Effects of a Probability-Based Green Light Optimized Speed Advisory on Dilemma Zone Exposure 2020-01-0116
Green Light Optimized Speed Advisory (GLOSA) systems have the objective of providing a recommended speed to arrive at a traffic signal during the green phase of the cycle. GLOSA has been shown to decrease travel time, fuel consumption, and carbon emissions; simultaneously, it has been demonstrated to increase driver and passenger comfort. Few studies have been conducted using historical cycle-by-cycle phase probabilities to assess the performance of a speed advisory capable of recommending a speed for various traffic signal operating modes (fixed-time, semi-actuated, and fully-actuated). In this study, a GLOSA system based on phase probability is proposed. The probability is calculated prior to each trip from a previous week’s, same time-of-day (TOD) and day-of-week (DOW) period, traffic signal controller high-resolution event data. By utilizing this advisory method, real-time communications from the vehicle to infrastructure (V2I) become unnecessary, eliminating data-loss related issues. The effects of three different advice approaches (conservative, balanced, and aggressive) on dilemma zone exposure are analyzed. Proof of concept is carried out by virtually driving through a test-route composed of an arterial that had historical high-resolution traffic signal event logs for a series of actuated-coordinated traffic signals during different TOD and DOW. A comparison was performed between unadvised and GLOSA advised trips obtained from approximately 486000 simulated trajectories. Results were obtained by analyzing the vehicle’s probability of stopping from utilizing Traffic Engineering dilemma zone theory. Reductions of 93% in the amount of hard brakings and 96% in the number of crossings through red light were observed with the proposed system. This data suggests the feasibility of a probability-based advisory, as well as the viability of utilizing the proposed GLOSA system to minimize dilemma zone exposure.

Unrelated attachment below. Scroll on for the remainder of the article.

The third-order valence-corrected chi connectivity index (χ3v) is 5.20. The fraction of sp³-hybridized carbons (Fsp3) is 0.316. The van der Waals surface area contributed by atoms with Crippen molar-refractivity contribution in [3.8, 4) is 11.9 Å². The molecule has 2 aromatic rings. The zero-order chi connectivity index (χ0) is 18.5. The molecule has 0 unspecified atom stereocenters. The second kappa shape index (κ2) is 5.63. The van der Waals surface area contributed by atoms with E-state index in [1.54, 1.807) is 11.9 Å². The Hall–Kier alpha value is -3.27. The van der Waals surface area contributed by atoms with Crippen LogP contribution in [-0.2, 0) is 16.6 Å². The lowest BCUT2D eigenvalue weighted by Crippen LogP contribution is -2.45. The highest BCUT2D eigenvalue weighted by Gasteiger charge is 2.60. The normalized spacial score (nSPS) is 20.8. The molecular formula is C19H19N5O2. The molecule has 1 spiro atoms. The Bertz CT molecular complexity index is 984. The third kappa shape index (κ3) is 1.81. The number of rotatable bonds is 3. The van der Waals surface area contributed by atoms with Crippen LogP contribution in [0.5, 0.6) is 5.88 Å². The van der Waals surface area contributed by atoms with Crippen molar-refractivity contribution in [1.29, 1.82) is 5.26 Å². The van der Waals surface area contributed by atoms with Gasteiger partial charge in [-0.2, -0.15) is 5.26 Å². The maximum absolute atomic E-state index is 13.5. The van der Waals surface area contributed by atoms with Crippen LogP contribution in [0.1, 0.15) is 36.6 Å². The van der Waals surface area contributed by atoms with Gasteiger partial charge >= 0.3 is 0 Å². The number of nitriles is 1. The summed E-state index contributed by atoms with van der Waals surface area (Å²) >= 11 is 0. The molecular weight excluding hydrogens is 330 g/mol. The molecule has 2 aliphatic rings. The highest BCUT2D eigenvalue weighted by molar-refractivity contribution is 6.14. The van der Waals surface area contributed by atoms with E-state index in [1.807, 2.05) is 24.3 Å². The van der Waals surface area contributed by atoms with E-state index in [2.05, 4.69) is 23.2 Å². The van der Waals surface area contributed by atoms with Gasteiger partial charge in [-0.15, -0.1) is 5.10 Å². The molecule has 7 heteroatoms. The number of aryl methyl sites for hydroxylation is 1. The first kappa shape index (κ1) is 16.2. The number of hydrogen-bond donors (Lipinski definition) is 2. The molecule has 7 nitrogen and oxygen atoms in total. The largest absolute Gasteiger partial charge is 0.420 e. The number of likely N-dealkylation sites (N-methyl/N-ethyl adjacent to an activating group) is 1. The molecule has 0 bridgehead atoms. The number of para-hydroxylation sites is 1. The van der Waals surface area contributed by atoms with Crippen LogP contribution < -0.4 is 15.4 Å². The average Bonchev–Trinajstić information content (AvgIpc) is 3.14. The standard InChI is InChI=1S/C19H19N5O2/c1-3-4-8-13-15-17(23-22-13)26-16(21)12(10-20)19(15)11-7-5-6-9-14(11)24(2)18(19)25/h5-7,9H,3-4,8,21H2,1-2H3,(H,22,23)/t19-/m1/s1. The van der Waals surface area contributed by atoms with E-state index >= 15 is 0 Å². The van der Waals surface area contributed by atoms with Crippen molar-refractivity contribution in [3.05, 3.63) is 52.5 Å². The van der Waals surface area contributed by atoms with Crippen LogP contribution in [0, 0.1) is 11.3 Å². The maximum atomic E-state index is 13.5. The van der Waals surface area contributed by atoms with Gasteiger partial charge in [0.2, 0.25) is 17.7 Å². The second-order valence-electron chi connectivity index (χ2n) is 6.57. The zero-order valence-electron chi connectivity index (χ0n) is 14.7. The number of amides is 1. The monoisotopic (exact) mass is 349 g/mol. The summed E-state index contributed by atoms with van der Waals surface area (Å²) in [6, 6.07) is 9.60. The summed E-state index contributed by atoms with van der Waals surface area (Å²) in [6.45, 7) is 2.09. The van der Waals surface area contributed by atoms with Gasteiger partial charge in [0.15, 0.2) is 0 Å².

Enrique Saldivar-Carranza, Howell Li, Woosung Kim, Jijo Mathew, Darcy Bullock, James Sturdevant
Purdue University, Indiana Department of Transportation